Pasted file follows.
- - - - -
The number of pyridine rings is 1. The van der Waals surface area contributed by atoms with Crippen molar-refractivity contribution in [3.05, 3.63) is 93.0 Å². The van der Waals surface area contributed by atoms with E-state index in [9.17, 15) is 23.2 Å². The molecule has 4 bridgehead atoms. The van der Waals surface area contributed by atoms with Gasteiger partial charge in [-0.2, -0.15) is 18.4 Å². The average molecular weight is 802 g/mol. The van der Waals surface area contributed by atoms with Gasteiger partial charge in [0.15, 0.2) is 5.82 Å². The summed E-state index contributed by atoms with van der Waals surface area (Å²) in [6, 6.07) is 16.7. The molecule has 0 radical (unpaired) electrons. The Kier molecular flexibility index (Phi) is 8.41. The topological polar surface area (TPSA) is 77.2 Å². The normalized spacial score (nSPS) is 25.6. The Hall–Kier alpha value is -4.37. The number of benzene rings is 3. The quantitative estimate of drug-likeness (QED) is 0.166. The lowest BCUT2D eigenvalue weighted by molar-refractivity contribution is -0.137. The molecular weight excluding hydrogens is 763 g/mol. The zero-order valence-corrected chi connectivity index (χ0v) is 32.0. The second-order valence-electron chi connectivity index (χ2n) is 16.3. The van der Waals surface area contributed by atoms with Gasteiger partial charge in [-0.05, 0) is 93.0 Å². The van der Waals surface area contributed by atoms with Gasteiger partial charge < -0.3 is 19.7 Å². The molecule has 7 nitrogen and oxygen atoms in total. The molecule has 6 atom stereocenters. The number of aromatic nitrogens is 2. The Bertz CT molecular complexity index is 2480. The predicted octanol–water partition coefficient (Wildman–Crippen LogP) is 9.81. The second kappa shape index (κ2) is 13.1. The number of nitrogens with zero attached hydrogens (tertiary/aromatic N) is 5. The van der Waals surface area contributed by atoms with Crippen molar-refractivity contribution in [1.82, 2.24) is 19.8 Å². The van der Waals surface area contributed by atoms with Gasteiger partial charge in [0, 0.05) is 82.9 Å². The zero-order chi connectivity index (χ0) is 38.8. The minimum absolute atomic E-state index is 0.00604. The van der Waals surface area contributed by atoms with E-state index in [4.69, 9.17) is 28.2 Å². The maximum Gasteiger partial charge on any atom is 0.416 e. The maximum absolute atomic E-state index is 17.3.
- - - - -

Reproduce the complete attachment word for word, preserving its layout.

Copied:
The number of pyridine rings is 1. The van der Waals surface area contributed by atoms with Crippen molar-refractivity contribution in [3.05, 3.63) is 93.0 Å². The van der Waals surface area contributed by atoms with E-state index in [9.17, 15) is 23.2 Å². The molecule has 4 bridgehead atoms. The van der Waals surface area contributed by atoms with Gasteiger partial charge in [-0.2, -0.15) is 18.4 Å². The average molecular weight is 802 g/mol. The van der Waals surface area contributed by atoms with Gasteiger partial charge in [0.15, 0.2) is 5.82 Å². The summed E-state index contributed by atoms with van der Waals surface area (Å²) in [6, 6.07) is 16.7. The molecule has 0 radical (unpaired) electrons. The Kier molecular flexibility index (Phi) is 8.41. The topological polar surface area (TPSA) is 77.2 Å². The normalized spacial score (nSPS) is 25.6. The Hall–Kier alpha value is -4.37. The number of benzene rings is 3. The quantitative estimate of drug-likeness (QED) is 0.166. The lowest BCUT2D eigenvalue weighted by molar-refractivity contribution is -0.137. The molecular weight excluding hydrogens is 763 g/mol. The zero-order valence-corrected chi connectivity index (χ0v) is 32.0. The second-order valence-electron chi connectivity index (χ2n) is 16.3. The van der Waals surface area contributed by atoms with Gasteiger partial charge in [-0.05, 0) is 93.0 Å². The van der Waals surface area contributed by atoms with Gasteiger partial charge < -0.3 is 19.7 Å². The molecule has 7 nitrogen and oxygen atoms in total. The molecule has 6 atom stereocenters. The number of aromatic nitrogens is 2. The Bertz CT molecular complexity index is 2480. The predicted octanol–water partition coefficient (Wildman–Crippen LogP) is 9.81. The second kappa shape index (κ2) is 13.1. The number of nitrogens with zero attached hydrogens (tertiary/aromatic N) is 5. The van der Waals surface area contributed by atoms with Crippen molar-refractivity contribution in [1.82, 2.24) is 19.8 Å². The van der Waals surface area contributed by atoms with Gasteiger partial charge in [0, 0.05) is 82.9 Å². The zero-order chi connectivity index (χ0) is 38.8. The minimum absolute atomic E-state index is 0.00604. The van der Waals surface area contributed by atoms with E-state index in [4.69, 9.17) is 28.2 Å². The maximum Gasteiger partial charge on any atom is 0.416 e. The maximum absolute atomic E-state index is 17.3.